Read these articles on Polarized Glasses – How to Select Polarized Sunglasses for Fly Fishing and 5 Reasons to Use Polarized Sunglasses Fly Fishing
Once a fish is sighted, the next step is to plan the proper approach. If you can cast to the fish without entering the water, son much the better. But if you do have to wade, the keep low, move slowly and quietly and try to keep from stirring up waves on the surface or silt on the bottom. Think of the small-stream steelhead a wily chalk-stream brown, and behave accordingly.
Sometimes, no matter how cautions you are, the fish will sense your presence anyway. Often its first reaction will be to bolt, but not always. The steelhead is a totally unpredictable animal, and unless your approach is outrageously clumsy, a fish may just decide to wait around and see what you’re going to do next.
I once came upon a handsome steelhead lying between two boulders in the shallow tail-out of a pool. I’m sure the fish saw me long before I noticed it, but it chose to stay where it was. It took only a few casts with a sink-tip line before I was able to gauge the current well enough to swing the fly within inches of its snout, but the steelhead eyed each offering stoically and didn’t move. I started changing flies after each half-dozen casts, and finally-fully half an hour after I began fishing over it-there were some little signs of interest from the fish.
One of my favorite ways to fish for Steelhead is with Streamers. Read this article – How to Use Floating Fly Line for Streamer Fly Fishing
Its full attention now was focused on the fly that swung past it at regular intervals, and it began to shift up and down in its comfortable pocket between the rocks. I could sense that something was about to happen. It was a little like watching a kid who has heard something funny but is trying very hard to keep from laughing; you know it’s only a matter of moments before he’ll break up. The trouble was, I was getting just as excited as the fish.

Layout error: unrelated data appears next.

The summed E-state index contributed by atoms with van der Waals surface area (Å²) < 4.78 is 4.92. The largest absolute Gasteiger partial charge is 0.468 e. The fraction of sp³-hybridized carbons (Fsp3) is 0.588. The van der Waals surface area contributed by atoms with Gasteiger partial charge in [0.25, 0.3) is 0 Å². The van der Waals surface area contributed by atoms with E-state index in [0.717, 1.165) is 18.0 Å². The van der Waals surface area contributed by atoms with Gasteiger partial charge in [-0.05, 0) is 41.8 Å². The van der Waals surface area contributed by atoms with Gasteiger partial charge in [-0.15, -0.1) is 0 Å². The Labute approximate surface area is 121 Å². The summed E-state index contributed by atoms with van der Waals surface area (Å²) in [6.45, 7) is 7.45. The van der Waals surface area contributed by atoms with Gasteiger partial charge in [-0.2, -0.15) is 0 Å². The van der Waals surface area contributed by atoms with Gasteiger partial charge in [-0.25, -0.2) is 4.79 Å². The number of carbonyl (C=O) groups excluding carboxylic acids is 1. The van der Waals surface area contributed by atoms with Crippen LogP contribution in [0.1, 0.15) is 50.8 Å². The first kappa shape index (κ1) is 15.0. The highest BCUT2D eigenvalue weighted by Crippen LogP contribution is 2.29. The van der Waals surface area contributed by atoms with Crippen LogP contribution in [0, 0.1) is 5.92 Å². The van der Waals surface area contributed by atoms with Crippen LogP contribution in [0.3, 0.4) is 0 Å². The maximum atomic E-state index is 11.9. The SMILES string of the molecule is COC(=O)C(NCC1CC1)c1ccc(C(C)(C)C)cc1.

With trembling fingers, I changed patterns one more time and made the now-familiar cast. Two pairs of anxious eyes-mine and the fish’s-followed the fly as it swung around just under the surface. I thought I was ready for what would happen next, but the fish nailed the fly so hard it nearly pulled the rod from my hand; it was one of the hardest strikes I’ve ever had in steelhead fishing. After all that, the ensuing fight seemed anticlimactic.
An experience like that is the exception rather than the rule. More often, if a fish sees you and still elects to hang around, you can bet it’s not going to pay much attention to your fly. But don’t automatically assume anything; it’s always worth at least a few casts to determine the fish’s mood.
When and Where to Fly Fish for Steelhead
Light, plays a critical role in all steelhead fishing, but especially on small streams. Direct sunlight, even in winter, usually is enough to drive fish to the deepest parts of the deepest pools, where it’s much harder to reach them with a fly. Strong light also makes the fish more wary. Under such conditions, seek out shaded portions of the stream.
A favorite “unnamed river” used to have a pool where the river had undermined the roots of a pair of big alders and left them leaning over the stream. By mid-afternoon of each day, the sun would make its way behind the alders and cast their shadows on the river. On a bright day, it was useless to fish the pool until that patch of shade was there, but then the first angler to drift a fly through it was almost sure to hook a fish.
For a couple of seasons, it was just about the most dependable steelhead fishing I’ve ever seen-until the river came up in a winter flood and carried away the alders. After that, there was no more shade on the pool, and the fishing there was erratic at best.
Early morning and late evening traditionally are the most productive times to fish for steelhead, either in winter or summer. During those times, when the light is low, the fish apparently feel secure enough to leave the bottom-hugging haunts they occupy by day, and move closer to the surface or sometimes into shallow water near the shore.